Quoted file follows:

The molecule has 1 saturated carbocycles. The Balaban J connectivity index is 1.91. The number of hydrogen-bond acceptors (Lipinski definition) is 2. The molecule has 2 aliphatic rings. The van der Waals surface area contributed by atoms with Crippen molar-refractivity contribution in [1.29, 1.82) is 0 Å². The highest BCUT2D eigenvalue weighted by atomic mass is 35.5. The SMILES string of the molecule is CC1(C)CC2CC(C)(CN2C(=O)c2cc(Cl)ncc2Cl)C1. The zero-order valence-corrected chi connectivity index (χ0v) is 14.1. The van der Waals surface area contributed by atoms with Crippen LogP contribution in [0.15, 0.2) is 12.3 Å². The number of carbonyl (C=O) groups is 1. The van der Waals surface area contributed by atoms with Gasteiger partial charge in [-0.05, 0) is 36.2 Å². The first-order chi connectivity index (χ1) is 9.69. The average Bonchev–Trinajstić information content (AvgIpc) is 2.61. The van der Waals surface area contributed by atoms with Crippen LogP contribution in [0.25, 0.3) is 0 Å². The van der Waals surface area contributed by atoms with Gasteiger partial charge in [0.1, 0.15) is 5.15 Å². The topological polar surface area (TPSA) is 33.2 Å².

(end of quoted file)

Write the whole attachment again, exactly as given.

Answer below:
The molecule has 1 saturated carbocycles. The Balaban J connectivity index is 1.91. The number of hydrogen-bond acceptors (Lipinski definition) is 2. The molecule has 2 aliphatic rings. The van der Waals surface area contributed by atoms with Crippen molar-refractivity contribution in [1.29, 1.82) is 0 Å². The highest BCUT2D eigenvalue weighted by atomic mass is 35.5. The SMILES string of the molecule is CC1(C)CC2CC(C)(CN2C(=O)c2cc(Cl)ncc2Cl)C1. The zero-order valence-corrected chi connectivity index (χ0v) is 14.1. The van der Waals surface area contributed by atoms with Crippen LogP contribution in [0.15, 0.2) is 12.3 Å². The number of carbonyl (C=O) groups is 1. The van der Waals surface area contributed by atoms with Gasteiger partial charge in [-0.05, 0) is 36.2 Å². The first-order chi connectivity index (χ1) is 9.69. The average Bonchev–Trinajstić information content (AvgIpc) is 2.61. The van der Waals surface area contributed by atoms with Crippen LogP contribution in [0.25, 0.3) is 0 Å². The van der Waals surface area contributed by atoms with Gasteiger partial charge in [0.1, 0.15) is 5.15 Å². The topological polar surface area (TPSA) is 33.2 Å².